David Standifer, physical therapist and clinic director of Therapeutic Associates Central Point, says, “My purpose is to give my patients activities that will get them back to their regular lives. It’s important to me that people don’t simply live with the pain, but understand that they can do all the activities they love without that nagging discomfort in the background.” It takes hard work on the part of both therapist and patient, but is well worth the effort.

Dr. Christine Pollard, an Oregon State University-Cascades biomechanist and physical therapist found the maximal shoes curious. While much research had been dedicated to minimalist running shoes, Pollard’s new study on maximal shoes is the first to be conducted. Independent from any shoe manufacturer’s influence, Pollard enlisted more than 20 Central Oregon runners to participate in the study.

There is a growing trend to take a more active role in our own health and well-being. Many of us feel more comfortable questioning decisions that impact our bodies, and we don’t blindly follow the advice of our doctors as we may have done in the past. However, we still need to be aware of ways that healthcare providers can better interact with us to help us make decisions. Shared Decision Making is an important component to the ever-changing face of modern healthcare. On the most basic level, Shared Decision Making is a conversation between a patient and healthcare provider regarding treatment options, goals, and treatment plan.

Shared Decision Making also means reflecting on my thoughts with my patient. This is not a new concept; all good clinical reasoning involves reflection. But when I do this, I find myself sharing my patient’s narrative interpretation of the problem (and not just listing findings). Shared Decision Making involves transparency about misunderstandings and exposing both of our belief systems that often become a roadblock to recovery. All of this creates a closeness with my patients that I never expected. Not only are these the attributes of advanced practitioners, as evidenced in many research studies, but they also contribute to the most enjoyable way of practicing as a PT.

Physical therapists understand that pain and function are two different concepts. When we focus on understanding pain while simultaneously assisting patients back to doing what they love or need to do, pain often subsides. A theory toward pain and function was published in 2014 by the late Louis Gifford, a world-famous pain scientist. Those seeking more collaborative care can work together with their physical therapist to gain better control of their pain, and more importantly, their life and general function, by seeing their recovery as a two-phase approach. This is the essence of Shared Decision Making — patients and providers collaborating on the best plan and the desired outcomes.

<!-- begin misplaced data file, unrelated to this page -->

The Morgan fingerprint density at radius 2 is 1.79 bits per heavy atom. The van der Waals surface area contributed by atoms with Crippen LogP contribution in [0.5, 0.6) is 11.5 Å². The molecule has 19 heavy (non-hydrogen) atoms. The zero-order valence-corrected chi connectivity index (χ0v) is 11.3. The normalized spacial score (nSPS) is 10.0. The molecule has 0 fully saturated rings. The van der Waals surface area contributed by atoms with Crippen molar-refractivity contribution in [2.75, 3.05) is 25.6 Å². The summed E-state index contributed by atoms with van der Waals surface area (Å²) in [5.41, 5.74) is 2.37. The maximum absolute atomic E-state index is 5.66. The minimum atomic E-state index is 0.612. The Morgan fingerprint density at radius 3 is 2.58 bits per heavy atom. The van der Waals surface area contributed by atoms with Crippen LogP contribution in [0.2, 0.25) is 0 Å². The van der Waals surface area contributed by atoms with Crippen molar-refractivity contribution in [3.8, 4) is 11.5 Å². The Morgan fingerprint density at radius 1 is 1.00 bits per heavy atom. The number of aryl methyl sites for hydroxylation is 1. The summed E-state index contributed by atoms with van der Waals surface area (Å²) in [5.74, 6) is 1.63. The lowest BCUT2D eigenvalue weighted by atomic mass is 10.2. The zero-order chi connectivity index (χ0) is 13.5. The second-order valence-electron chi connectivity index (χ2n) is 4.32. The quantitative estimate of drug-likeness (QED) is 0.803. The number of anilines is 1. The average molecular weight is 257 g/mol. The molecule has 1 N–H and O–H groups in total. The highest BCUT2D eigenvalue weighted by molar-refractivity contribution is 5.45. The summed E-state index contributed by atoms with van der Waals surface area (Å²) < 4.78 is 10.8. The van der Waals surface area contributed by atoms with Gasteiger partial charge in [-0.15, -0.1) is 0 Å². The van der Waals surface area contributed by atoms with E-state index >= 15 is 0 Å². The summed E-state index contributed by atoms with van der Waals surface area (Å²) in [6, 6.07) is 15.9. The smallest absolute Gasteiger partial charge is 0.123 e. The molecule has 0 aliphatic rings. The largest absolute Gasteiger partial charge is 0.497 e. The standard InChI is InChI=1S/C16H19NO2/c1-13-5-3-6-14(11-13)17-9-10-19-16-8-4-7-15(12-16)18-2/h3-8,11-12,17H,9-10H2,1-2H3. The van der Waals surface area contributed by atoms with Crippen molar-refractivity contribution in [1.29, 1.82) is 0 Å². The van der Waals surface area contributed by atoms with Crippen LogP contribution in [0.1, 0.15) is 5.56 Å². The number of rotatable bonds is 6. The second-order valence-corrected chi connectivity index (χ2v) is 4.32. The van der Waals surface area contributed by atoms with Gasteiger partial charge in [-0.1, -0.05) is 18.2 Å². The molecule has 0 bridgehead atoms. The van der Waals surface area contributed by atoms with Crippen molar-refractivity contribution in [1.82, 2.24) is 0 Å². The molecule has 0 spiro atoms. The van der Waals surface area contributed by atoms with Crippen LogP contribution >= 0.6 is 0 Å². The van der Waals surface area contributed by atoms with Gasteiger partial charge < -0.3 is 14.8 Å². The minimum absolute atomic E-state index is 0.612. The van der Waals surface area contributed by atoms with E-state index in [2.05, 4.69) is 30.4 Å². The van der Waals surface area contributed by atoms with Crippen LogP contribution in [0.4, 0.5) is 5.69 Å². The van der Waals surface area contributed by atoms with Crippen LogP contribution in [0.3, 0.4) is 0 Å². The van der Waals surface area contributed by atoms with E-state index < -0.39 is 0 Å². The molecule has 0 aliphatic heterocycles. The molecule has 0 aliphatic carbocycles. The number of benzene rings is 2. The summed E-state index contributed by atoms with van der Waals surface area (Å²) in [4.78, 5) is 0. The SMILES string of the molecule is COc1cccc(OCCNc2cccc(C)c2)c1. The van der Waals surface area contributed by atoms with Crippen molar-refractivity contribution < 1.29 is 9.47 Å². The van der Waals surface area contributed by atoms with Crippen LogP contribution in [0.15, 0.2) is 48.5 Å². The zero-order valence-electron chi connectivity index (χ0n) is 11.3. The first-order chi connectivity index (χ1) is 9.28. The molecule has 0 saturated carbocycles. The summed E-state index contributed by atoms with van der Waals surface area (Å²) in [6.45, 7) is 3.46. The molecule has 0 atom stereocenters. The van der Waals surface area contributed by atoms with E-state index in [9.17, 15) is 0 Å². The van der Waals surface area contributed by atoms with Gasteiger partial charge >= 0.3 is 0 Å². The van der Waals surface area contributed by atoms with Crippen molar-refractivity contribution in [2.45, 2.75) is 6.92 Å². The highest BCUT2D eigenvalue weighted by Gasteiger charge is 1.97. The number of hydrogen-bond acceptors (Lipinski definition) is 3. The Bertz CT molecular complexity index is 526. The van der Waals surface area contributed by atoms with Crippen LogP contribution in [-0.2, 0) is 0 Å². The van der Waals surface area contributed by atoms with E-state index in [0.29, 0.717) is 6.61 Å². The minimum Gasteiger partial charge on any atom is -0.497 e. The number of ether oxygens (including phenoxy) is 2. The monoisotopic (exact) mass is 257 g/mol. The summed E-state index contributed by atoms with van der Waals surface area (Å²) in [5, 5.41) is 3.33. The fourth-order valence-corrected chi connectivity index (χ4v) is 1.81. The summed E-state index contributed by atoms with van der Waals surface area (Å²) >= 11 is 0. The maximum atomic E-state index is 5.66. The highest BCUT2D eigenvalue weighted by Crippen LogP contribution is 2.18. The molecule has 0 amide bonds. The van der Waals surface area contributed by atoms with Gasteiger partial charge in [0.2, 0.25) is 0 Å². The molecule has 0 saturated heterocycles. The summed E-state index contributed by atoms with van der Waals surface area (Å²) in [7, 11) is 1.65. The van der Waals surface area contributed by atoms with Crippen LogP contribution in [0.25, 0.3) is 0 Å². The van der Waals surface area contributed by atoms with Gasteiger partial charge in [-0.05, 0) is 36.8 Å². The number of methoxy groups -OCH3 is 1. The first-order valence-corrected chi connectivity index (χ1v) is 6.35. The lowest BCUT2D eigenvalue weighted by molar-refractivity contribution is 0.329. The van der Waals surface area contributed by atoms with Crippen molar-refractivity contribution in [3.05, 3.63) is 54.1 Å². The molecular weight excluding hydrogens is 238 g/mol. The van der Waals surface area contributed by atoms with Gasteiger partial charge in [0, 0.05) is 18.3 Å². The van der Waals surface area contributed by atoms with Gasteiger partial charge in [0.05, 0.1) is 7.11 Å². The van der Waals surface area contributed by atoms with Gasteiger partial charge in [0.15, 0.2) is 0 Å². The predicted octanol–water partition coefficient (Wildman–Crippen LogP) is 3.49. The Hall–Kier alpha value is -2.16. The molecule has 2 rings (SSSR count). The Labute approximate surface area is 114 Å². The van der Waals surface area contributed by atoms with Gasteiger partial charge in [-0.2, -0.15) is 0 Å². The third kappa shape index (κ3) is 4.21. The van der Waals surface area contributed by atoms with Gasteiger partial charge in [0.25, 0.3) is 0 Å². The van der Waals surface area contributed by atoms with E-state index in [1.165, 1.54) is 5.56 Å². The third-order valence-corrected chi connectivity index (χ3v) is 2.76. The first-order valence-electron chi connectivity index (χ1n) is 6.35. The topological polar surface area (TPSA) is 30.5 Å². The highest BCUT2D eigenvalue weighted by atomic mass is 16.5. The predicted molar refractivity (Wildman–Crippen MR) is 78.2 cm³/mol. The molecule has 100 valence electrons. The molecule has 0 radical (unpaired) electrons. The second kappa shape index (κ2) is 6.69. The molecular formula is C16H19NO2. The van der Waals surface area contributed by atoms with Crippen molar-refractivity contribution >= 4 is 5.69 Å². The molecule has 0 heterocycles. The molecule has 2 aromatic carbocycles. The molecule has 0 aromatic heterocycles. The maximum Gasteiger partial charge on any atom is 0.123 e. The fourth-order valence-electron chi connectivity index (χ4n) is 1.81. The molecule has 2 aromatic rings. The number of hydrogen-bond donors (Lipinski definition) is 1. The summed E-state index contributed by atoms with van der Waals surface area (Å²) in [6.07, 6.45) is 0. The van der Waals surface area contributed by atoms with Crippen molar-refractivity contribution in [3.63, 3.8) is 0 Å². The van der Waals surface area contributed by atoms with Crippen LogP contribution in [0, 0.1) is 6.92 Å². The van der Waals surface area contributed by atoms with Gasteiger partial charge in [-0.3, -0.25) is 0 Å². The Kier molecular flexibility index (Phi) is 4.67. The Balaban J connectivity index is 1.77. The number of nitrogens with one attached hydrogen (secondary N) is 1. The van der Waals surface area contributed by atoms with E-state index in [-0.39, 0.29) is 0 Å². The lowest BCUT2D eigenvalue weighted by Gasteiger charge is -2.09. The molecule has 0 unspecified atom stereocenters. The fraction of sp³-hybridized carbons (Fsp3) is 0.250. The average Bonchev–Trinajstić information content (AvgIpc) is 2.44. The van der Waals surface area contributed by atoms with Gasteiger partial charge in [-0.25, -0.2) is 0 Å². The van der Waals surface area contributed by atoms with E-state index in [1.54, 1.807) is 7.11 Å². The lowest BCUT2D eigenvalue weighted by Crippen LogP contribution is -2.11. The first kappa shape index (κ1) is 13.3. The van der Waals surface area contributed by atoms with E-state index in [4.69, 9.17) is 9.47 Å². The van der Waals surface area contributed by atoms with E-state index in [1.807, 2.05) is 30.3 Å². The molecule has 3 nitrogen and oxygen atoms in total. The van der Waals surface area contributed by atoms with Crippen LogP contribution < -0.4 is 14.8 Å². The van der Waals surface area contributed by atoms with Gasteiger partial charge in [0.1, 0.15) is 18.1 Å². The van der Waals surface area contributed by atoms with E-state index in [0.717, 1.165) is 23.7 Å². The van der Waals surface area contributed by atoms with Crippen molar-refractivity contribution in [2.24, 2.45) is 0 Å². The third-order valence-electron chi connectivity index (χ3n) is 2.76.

In today’s healthcare environment, providers feel the pressure to do more in less time to combat a ravenous reimbursement landscape and ever-evolving healthcare system. The result? Patients feel frustrated and dissatisfied with their care because they do not feel like they have adequate (if any) input into the decisions that clinicians make about their health and their lives. At Therapeutic Associates Physical Therapy, we believe there is another way. We believe in putting the patient first and making sure your voice is heard in your care. Our Physical Therapists use a concept called Shared Decision Making as one of the pillars of our approach. Shared Decision Making allows the patient to be a part of his or her own healthcare team.

It’s only a matter of time before the ice and snow melt and you’re ready to hit the hills again for some fresh air and exercise. In order to feel physically fit for your hike, and to avoid injuries that would cut your season short, it is important to ensure you are in proper shape before you hit the trails.

Soigneur (swan-yer). A French term common in the cycling world; no real English translation, but basically means ‘to care for’. In the cycling world, a soigneur does everything from bag carrying to laundry to race bottle/race food preparation to massage. Sometimes, though you go above and beyond the call of duty. These are TRUE stories from my time on the road.

I have two words for you… La Niña. In terms of weather, it typically means cold and wet for the Pacific Northwest. For those of us who love to get outside in the winter months, it can mean lots of snow. Good news! La Niña is supposed to be back again this year. To enjoy that snow – whether that means downhill or Nordic skiing, snowshoeing, or something else – you will want to be physically prepared. Whatever your winter activity, an aerobic base is a vital component.

We’ve all heard about the importance of the “core” to performance and injury prevention. Today, we will arrive at a particular muscle of the core, but talk more about bones; specifically how pelvic attitude can force compensations throughout the entirety of the rest of the skeletal system.